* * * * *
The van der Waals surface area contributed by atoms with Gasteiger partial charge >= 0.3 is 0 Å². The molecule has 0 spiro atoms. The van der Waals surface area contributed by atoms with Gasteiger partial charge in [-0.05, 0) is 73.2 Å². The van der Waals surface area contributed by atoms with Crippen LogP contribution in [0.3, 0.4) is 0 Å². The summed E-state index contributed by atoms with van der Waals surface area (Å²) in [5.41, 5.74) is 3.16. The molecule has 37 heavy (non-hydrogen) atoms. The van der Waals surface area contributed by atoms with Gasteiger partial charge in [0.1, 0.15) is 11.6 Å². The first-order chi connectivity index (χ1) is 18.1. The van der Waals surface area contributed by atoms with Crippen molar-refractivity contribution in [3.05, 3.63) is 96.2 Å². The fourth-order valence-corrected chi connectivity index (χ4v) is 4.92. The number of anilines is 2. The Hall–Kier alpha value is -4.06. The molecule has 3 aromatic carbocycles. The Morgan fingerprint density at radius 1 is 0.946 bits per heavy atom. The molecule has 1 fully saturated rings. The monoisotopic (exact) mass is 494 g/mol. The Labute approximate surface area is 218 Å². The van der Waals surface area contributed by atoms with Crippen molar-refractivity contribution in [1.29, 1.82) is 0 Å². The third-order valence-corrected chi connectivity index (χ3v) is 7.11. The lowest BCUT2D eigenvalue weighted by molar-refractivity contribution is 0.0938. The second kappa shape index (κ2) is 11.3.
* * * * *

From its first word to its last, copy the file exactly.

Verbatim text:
The van der Waals surface area contributed by atoms with Gasteiger partial charge >= 0.3 is 0 Å². The molecule has 0 spiro atoms. The van der Waals surface area contributed by atoms with Gasteiger partial charge in [-0.05, 0) is 73.2 Å². The van der Waals surface area contributed by atoms with Crippen LogP contribution in [0.3, 0.4) is 0 Å². The summed E-state index contributed by atoms with van der Waals surface area (Å²) in [5.41, 5.74) is 3.16. The molecule has 37 heavy (non-hydrogen) atoms. The van der Waals surface area contributed by atoms with Gasteiger partial charge in [0.1, 0.15) is 11.6 Å². The first-order chi connectivity index (χ1) is 18.1. The van der Waals surface area contributed by atoms with Crippen molar-refractivity contribution in [3.05, 3.63) is 96.2 Å². The fourth-order valence-corrected chi connectivity index (χ4v) is 4.92. The number of anilines is 2. The Hall–Kier alpha value is -4.06. The molecule has 3 aromatic carbocycles. The Morgan fingerprint density at radius 1 is 0.946 bits per heavy atom. The molecule has 1 fully saturated rings. The monoisotopic (exact) mass is 494 g/mol. The Labute approximate surface area is 218 Å². The van der Waals surface area contributed by atoms with Crippen molar-refractivity contribution in [1.29, 1.82) is 0 Å². The third-order valence-corrected chi connectivity index (χ3v) is 7.11. The lowest BCUT2D eigenvalue weighted by molar-refractivity contribution is 0.0938. The second kappa shape index (κ2) is 11.3.